The Power by Naomi Alderman. I had such high hopes for this one, having heard rave reviews: women everywhere develop the power to electrocute via their hands. It was ultimately a disappointment: great writing, cool premise, but completely glosses over even the existence of trans/non-binary folks. What’s worse than ignoring people who don’t fit the strict gender binary: there’s a total fakeout—could have explored that character and had it be very interesting, but discarded them instead.

Crosstalk by Connie Willis. A book club read I just couldn’t get through. Maybe if you’re not into social media, don’t write a “romance” that hinges on it? Reminded me of The Circle (and that’s not a good thing).


Tim

Three Stones Make a Wall: The Story of Archaeology by Eric H. Cline. I started out disliking this book, whose early chapters go over much of the ground of Gods, Graves, Scholars, but not as entertainingly. It grew on me, and won my heart when it profiled an archaeologist (George Bass) I worked with once upon a time. It may not be perfect, but it’s so far as I know it’s a unique thing—an comprehensive, accessible, scholarly overview of world archaeology. Cat, meet catnip.

Our Magnificent Bastard Tongue: The Untold Story of English by John McWhorter. I love McWhorter. I just love him. That is all.

The Winged Watchman by Hilda Van Stockum. A children’s book I listened to with Liam and Lisa. It’s something of a lost classic—a story of a rural Dutch family during the German occupation that is both exciting and, in the end, true to the pervasive horror and occasional mercies of the period.

In the Land of a Thousand Gods: A History of Asia Minor in the Ancient World by Christian Marek. I’m still working my way through this, a nearly 1,000-page summary of Anatolian history. No doubt it would be dry to some. As someone whose deepest historical and archaeological interests coincide perfectly with the topic, it is quite the opposite. The parts I know already read like rereading an old love letter, and the parts that are new to me make my hair stand on end.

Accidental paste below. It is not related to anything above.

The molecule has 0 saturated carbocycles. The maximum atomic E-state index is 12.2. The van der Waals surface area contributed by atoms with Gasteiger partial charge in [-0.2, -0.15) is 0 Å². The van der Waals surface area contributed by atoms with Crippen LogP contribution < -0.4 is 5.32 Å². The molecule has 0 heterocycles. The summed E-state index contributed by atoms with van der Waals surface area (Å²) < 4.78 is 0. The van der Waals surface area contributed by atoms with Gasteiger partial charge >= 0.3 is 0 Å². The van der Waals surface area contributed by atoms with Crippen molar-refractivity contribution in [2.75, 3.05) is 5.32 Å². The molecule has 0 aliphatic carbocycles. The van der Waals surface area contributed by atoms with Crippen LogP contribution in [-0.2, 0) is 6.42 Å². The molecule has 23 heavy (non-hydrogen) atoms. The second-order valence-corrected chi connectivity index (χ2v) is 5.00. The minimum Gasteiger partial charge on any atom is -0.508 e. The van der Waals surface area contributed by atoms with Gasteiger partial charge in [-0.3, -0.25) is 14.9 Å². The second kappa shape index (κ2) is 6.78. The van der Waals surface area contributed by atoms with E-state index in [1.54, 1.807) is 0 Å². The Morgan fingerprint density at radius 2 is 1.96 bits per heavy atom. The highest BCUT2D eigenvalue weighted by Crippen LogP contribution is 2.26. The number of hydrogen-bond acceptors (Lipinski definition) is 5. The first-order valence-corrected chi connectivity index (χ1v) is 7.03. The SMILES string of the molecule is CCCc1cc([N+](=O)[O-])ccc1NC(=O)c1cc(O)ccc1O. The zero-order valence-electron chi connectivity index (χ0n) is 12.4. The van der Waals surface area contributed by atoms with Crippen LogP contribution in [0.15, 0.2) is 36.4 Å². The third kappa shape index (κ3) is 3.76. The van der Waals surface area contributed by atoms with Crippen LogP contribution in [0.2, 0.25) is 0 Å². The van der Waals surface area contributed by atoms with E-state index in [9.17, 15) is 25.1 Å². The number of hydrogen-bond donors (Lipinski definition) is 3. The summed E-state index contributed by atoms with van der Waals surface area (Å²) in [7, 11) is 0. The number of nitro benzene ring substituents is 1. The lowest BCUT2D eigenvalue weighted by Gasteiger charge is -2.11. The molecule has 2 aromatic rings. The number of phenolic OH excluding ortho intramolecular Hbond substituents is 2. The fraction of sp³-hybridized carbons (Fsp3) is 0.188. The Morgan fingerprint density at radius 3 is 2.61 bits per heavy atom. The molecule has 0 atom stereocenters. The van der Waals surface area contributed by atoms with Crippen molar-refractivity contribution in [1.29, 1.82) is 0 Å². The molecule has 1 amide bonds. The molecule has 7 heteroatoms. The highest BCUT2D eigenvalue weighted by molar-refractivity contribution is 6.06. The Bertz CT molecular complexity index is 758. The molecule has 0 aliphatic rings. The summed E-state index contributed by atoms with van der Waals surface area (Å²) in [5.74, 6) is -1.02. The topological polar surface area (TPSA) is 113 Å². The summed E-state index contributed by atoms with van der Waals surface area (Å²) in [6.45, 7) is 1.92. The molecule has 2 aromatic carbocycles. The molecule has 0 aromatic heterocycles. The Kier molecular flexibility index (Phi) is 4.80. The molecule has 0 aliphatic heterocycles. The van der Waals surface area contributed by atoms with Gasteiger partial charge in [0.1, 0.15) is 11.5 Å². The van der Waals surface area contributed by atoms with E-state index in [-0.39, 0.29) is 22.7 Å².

Vatican I: The Council and the Making of the Ultramontane Church by John W. O’Malley. John O’Malley, SJ is best known for his work on the early Jesuits (see my 2017 top-five list). In recent years he’s taken up the ecumenical councils, including a rather good basic lecture series, a history of Trent, and a history of Vatican II (on my 2011 top-five list). His history of Vatican I is similarly good, and oddly appropriate to the moment. This is all my attempt to make up for having attended Georgetown when O’Malley was teaching, not taking any of his class and indeed being completely ignorant of who he was.

Dishonorable mention

The Three-Body Problem by Cixin Liu. In my 2014 list I gave Engines of God a dishonorable mention, writing “Why do I bother reading science fiction?” In 2013 I wrote “I love good science fiction, but most of it is crap,” and proceeded to disparage Wool, The Black Cloud, Children of God, and The Midwich Cuckoos. The year before, I said the same of The Kraken Wakes. In recent years Annihilation and The Maze Runner got the stick. I think you can see where I’m going with this one. Certainly, the idea of The Three-Body Problem is clever, but Cixin, Wyndham, McDevitt and the rest: that’s not enough.


Kate

Drink: The Intimate Relationship Between Women and Alcohol by Ann Dowsett Johnston. I’ve read a great number of recovery memoirs (voyeurism? curiosity? something in between?), but this addition to the genre stands alone, at least for me. While Johnston shares pieces of her story and journey to sobriety, she also incorporates the results of years of research on the subject of women and drinking. I spent half the time reading this book with my jaw unhinged, my mouth hanging open in disbelief, and the other half reading statistics and other data aloud to my husband. I don’t think I’ve highlighted a book this much since graduate school.